- America Invents Act and Its Near-Term Implications
- September 21, 2011 | Authors: Victor P. Jonas; Walter C. Linder
- Law Firm: Faegre Baker Daniels - Minneapolis Office
On September 16, 2011 President Obama signed into law the America Invents Act. Commentary on the impact of the Act varies wildly—from assertions that the act will have little to no positive impact to claims the Act will make a more efficient patent system, create jobs, and help harmonize international patent law—though most will agree that the number of changes are relatively extensive. While these changes vary in likely import, we have summarized a selected group of the changes, including their impact at the U.S. Patent and Trademark Office (USPTO) and on pending and future litigation:
Change of the U.S. patent system to a modified "first-inventor-to-file" system. U.S. law previously focused largely on "who invented first." Our new system focuses more on who filed their patent application first, moving closer to traditional "first-to-file" patent systems, with some notable differences. While more traditional first-to-file patent systems are effectively determined by who wins the race to file a patent application at the patent office, the new U.S. system will also include provisions that allow an inventor to publicly disclose his or her invention to save that inventor's place in line for subject matter disclosed in the publication and later filed patent application—even if another inventor files a patent application first and so long as the inventor files a patent application within one year of the disclosure. In other words, prior publication by an inventor may preserve for one year that inventor's priority for filing a patent application. There has also been a redefinition (expansion) of prior art to include anything "otherwise available to the public" anywhere in the world. Generally, these changes relating to priority and prior art apply to "new" applications filed 18 months after the September 16 enactment of the Act into law.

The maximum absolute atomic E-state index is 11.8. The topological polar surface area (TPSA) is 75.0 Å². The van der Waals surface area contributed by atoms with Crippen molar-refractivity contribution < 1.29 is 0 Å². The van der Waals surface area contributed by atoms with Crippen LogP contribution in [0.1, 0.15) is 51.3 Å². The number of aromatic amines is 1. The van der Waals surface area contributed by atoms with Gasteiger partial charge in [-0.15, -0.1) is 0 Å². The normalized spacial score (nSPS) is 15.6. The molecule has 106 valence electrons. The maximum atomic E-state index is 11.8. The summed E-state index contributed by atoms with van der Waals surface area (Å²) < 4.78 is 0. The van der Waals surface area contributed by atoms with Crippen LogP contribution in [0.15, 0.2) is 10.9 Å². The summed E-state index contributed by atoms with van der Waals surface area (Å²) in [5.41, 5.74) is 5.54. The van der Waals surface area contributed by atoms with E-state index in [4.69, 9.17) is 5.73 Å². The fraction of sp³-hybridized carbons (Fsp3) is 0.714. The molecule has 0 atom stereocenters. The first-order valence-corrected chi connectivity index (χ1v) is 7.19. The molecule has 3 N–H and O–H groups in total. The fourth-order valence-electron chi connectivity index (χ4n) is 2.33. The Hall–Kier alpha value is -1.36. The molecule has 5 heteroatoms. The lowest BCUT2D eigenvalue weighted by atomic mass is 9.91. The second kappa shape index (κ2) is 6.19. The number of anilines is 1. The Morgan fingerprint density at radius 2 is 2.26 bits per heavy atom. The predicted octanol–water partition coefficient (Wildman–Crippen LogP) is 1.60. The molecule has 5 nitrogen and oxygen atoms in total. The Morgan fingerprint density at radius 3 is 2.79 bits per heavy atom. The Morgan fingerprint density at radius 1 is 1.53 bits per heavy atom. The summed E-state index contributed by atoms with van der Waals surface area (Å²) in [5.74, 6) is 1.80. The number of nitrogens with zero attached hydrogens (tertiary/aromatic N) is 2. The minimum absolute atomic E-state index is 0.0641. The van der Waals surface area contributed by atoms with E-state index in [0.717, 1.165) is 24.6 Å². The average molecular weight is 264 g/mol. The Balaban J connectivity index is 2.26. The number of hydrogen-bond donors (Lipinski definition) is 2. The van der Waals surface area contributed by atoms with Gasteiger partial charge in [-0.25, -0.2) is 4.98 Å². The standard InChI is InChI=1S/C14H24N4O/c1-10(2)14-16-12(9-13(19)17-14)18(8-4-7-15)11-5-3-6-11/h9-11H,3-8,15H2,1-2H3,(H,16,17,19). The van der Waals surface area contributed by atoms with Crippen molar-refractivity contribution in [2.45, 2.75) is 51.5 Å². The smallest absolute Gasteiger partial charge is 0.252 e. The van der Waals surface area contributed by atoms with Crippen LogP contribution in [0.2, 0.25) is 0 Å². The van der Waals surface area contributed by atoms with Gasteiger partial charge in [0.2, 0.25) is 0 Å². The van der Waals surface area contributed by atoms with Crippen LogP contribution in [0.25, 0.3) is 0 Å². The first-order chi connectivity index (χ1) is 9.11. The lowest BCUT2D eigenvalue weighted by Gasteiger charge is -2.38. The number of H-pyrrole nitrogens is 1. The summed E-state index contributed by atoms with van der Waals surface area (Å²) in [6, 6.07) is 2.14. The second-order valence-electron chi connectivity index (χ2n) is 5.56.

More post-grant proceedings at the new, "Patent Trial and Appeal Board." Among other things, these changes include a post-grant review procedure similar to the opposition procedure in the European Patent Office. The post-grant review is able to be filed during a nine-month window following issuance of a patent. There are also revisions to the inter partes reexamination procedure, including a name change—now a "proceeding" rather than a "reexamination"—and what appears to be a lower burden on the requester for initiating such a proceeding. Both a post-grant review and an inter partes proceeding are to be carried out in front of a new Patent Trial and Appeal Board, although inter partes review is limited to patents and publications while post grant review is not so limited. Many of the changes to the post-grant review process are effective one year after enactment.